All four Gospel writers tell the story of Jesus cleansing the temple, and all four of them do so from a slightly different literary angle. John’s gospel places the temple cleansing at the beginning of Jesus’s ministry, Matthew and Luke place it unbroken from Palm Sunday, while Matthew is unique in mentioning that Jesus healed the blind and the lame. Finally, Mark, as we will soon see, positions the cleansing between the stories of a cursed fig tree.
Each Gospel writer provides a unique literary angle, and each do so for the purpose of making a profound theological statement about Christ and who he is. Let’s look together at Mark’s Gospel.
In the Gospel of Mark there are two unique observations we must make regarding Holy Monday. First, Holy Monday begins and ends with the cursing of a fig tree, with the cleansing of the temple being sandwiched in between. Secondly, the cursing of the fig treeis the only miracle of destruction that Jesus performs. Both of these features only occur in Mark’s Gospel, and both are meant to be the tool of interpretation to understand the theological meaning of Jesus’ temple cleansing.
Throughout the OT the temple has three main functions. It is the place where YHWH’s presence resides. It is the way people are able to approach God but only be means of the sacrificial system. Finally, as Jesus points out on Holy Monday, the temple is to be a place of prayer for all nations.
But with the arrival of Messiah Jesus is there still need for the temple?
Jesus is the presence of God because he is God. Jesus is not only able to be freely approached by all people, but he himself approaches those who were ceremonially unclean for the temple. Finally, Jesus is continually answering the prayers of outsiders such as the Canaanite woman.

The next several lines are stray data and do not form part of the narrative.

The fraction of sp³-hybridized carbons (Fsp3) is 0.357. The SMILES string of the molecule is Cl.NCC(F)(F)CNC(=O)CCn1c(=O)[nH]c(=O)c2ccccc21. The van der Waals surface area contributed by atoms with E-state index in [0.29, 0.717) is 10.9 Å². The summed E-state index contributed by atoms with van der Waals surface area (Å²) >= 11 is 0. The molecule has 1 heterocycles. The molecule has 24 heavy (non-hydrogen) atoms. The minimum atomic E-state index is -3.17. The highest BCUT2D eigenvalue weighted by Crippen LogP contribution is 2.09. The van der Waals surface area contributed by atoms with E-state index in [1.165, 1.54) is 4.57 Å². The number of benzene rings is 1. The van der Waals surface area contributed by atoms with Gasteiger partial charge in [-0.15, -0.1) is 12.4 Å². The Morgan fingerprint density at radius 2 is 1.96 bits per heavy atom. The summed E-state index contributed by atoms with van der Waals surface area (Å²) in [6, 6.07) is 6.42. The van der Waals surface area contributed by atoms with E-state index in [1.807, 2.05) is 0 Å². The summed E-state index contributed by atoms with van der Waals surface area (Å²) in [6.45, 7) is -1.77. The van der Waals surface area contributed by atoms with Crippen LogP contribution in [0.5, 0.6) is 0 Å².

Jesus curses the fig tree on the way to the temple because it was fruitless, following the temple cleansing the disciples find the fig tree “withered to the roots.” One theologian observes, “What Jesus does in the temple goes beyond a purging or correcting act… laying an ax at the root of the temple as an institution… Mark portrays the clearing of the temple not as its restoration but as its dissolution. Like the fig tree, its function is ‘withered from the roots’” (Edwards, 345).
Mark reminds us on Holy Monday that the temple is no longer needed because of Jesus Christ. In Christ Jesus, our resurrected King and Savior we are able to experience God’s presence, approach his throne and pray with confidence!
Today, may we meditate on this beautiful reality of what we have in Christ, and may we also consider the other Gospels and what they may be trying to teach us by how they present the story of Jesus’s temple cleansing.
- Zack Dunckley
Lead Pastor, The Mission Church